1. A power plant (2, 44) comprising a turbine unit (4) having a turbine (10), a generator (24) connected to the turbine (10) for power transmission and a cooling device (30, 36) for cooling the generator (24),
- characterized in that the cooling device (30, 36) is provided for releasing waste heat from the generator (24) to a device of the power plant (2, 44).
2. The power plant (2) as claimed in claim 1,
- characterized in that the turbine unit (4) includes a fuel preheater (20) which is thermally connected to the cooling device (30).
3. The power plant (2) as claimed in claim 2,
- characterized in that the fuel preheater (20) has a heat exchanger which is thermally connected to a cooling circuit (26) of the cooling device (30).
4. The power plant (2) as claimed in one of the preceding claims, characterized in a fuel feed (18) to the turbine (10) is routed through the generator (24) for heating the fuel.
5. The power plant (2, 44) as claimed in one of the preceding claims,
- characterized in that the turbine unit (4) has an air feed (14) which is thermally connected to the cooling device (30, 36).
6. The power plant (2, 44) as claimed in one of the preceding claims,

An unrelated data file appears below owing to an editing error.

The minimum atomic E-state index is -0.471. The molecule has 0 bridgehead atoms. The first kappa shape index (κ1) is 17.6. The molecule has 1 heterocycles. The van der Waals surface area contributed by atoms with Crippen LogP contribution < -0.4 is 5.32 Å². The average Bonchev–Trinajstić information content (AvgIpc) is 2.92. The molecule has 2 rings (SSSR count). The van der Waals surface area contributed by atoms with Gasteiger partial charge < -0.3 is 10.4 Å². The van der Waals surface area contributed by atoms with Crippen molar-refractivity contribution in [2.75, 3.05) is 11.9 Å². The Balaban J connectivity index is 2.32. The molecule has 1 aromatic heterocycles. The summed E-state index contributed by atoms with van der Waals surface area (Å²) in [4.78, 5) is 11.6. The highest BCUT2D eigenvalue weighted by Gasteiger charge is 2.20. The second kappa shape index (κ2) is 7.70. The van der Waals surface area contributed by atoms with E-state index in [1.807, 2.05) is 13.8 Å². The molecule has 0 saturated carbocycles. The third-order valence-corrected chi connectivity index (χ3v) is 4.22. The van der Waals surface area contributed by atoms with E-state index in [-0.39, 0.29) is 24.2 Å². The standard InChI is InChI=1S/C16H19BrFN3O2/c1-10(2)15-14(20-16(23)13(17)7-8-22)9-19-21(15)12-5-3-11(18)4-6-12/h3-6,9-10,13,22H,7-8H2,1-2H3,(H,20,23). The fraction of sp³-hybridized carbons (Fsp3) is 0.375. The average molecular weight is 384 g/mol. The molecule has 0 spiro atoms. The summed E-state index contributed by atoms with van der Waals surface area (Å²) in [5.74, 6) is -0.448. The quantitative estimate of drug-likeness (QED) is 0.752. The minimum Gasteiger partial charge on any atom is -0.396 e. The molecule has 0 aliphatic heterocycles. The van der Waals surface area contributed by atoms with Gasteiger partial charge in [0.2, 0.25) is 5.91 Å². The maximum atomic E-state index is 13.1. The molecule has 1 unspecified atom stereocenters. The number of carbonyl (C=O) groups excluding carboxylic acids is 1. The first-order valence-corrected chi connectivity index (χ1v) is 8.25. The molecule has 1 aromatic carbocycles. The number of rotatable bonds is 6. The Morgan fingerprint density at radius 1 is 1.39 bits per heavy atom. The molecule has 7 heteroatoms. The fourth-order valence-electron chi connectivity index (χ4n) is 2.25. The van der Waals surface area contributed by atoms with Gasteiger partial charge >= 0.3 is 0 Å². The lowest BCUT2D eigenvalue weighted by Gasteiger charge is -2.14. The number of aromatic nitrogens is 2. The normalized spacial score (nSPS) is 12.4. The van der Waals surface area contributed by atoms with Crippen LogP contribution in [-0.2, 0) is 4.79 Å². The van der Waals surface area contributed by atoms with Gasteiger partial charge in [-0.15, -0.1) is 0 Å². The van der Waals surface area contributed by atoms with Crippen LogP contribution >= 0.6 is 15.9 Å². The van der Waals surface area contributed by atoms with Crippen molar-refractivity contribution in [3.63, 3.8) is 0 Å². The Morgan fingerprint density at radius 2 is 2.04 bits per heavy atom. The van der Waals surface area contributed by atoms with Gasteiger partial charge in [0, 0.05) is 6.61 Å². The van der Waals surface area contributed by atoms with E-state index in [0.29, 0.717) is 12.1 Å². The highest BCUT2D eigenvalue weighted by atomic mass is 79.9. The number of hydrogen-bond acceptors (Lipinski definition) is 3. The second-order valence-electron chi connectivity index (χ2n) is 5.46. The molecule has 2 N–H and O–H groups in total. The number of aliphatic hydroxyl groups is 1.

- characterized by a control means (34) for controlling a supply of heat from the generator (24) to an air feed (14) of the turbine unit (4), depending on a danger of icing up of the air feed (14).
7. The power plant (2, 44) as claimed in one of the preceding claims,
- characterized in that the cooling device (30, 36) has an open cooling circuit and a cooling air feed to an air feed (14) of the turbine unit (4).
8. The power plant (2) as claimed in one of the preceding claims, characterized in that the turbine unit (4) has an air preheater which is thermally connected in a cooler stage to the cooling device (30) and in a warmer stage to a flue gas feed.
9. The power plant (44) as claimed in one of the preceding claims, characterized in that the cooling device (36) is thermally connected to a feed water circuit (50) of the turbine unit (4).
10. The power plant (44) as claimed in one of the preceding claims, characterized in that the cooling device (36) includes a cooling water circuit which is part of a feed water circuit (50) of the turbine unit (4).
11. The power plant (2) as claimed in one of the preceding claims, characterized in that the cooling device (30, 36) is thermally connected to a building heating system of the power plant (2).
Filed: Nov 18, 2009
Publication Date: Oct 6, 2011
Inventors: Volker Amedick (Duisburg), Malte Blomeyer (Mulheim an der Ruhr), Leandro Cravero (Mulheim an der Ruhr), Eberhard Deuker (Mulheim an der Ruhr), Hendrik Heitfeld (Gladbeck), Carsten Kaufmann (Mulheim a.d. Ruhr), Meinolf Klocke (Witten), Stefan Völker (Moers)
Application Number: 13/139,062
International Classification: F01K 23/06 (20060101);